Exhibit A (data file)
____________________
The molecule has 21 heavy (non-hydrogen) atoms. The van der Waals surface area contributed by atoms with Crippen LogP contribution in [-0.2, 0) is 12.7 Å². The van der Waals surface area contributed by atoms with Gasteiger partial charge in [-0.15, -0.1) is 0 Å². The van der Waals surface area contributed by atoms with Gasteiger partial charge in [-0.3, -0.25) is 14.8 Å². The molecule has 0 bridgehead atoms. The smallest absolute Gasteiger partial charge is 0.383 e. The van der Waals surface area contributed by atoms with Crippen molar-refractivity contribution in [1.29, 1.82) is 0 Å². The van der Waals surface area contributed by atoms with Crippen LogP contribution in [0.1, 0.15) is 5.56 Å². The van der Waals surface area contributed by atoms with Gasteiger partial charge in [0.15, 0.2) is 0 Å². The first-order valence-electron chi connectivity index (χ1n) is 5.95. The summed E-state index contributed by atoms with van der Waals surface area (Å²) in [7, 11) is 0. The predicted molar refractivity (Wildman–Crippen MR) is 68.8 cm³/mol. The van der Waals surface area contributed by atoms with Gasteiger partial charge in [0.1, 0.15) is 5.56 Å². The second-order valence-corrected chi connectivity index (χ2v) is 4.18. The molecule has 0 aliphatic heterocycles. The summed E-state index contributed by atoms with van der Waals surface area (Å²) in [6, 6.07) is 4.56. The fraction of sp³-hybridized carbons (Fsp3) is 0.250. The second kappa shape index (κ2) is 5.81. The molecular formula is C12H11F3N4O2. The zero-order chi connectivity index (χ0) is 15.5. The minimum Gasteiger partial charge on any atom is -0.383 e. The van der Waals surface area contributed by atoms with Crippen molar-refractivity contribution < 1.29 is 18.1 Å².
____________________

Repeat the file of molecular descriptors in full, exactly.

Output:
The molecule has 21 heavy (non-hydrogen) atoms. The van der Waals surface area contributed by atoms with Crippen LogP contribution in [-0.2, 0) is 12.7 Å². The van der Waals surface area contributed by atoms with Gasteiger partial charge in [-0.15, -0.1) is 0 Å². The van der Waals surface area contributed by atoms with Gasteiger partial charge in [-0.3, -0.25) is 14.8 Å². The molecule has 0 bridgehead atoms. The smallest absolute Gasteiger partial charge is 0.383 e. The van der Waals surface area contributed by atoms with Crippen molar-refractivity contribution in [1.29, 1.82) is 0 Å². The van der Waals surface area contributed by atoms with Crippen LogP contribution in [0.1, 0.15) is 5.56 Å². The van der Waals surface area contributed by atoms with Gasteiger partial charge in [0.15, 0.2) is 0 Å². The first-order valence-electron chi connectivity index (χ1n) is 5.95. The summed E-state index contributed by atoms with van der Waals surface area (Å²) in [7, 11) is 0. The predicted molar refractivity (Wildman–Crippen MR) is 68.8 cm³/mol. The van der Waals surface area contributed by atoms with Gasteiger partial charge in [0.1, 0.15) is 5.56 Å². The second-order valence-corrected chi connectivity index (χ2v) is 4.18. The molecule has 0 aliphatic heterocycles. The summed E-state index contributed by atoms with van der Waals surface area (Å²) in [6, 6.07) is 4.56. The fraction of sp³-hybridized carbons (Fsp3) is 0.250. The second kappa shape index (κ2) is 5.81. The molecular formula is C12H11F3N4O2. The zero-order chi connectivity index (χ0) is 15.5. The minimum Gasteiger partial charge on any atom is -0.383 e. The van der Waals surface area contributed by atoms with Crippen molar-refractivity contribution < 1.29 is 18.1 Å².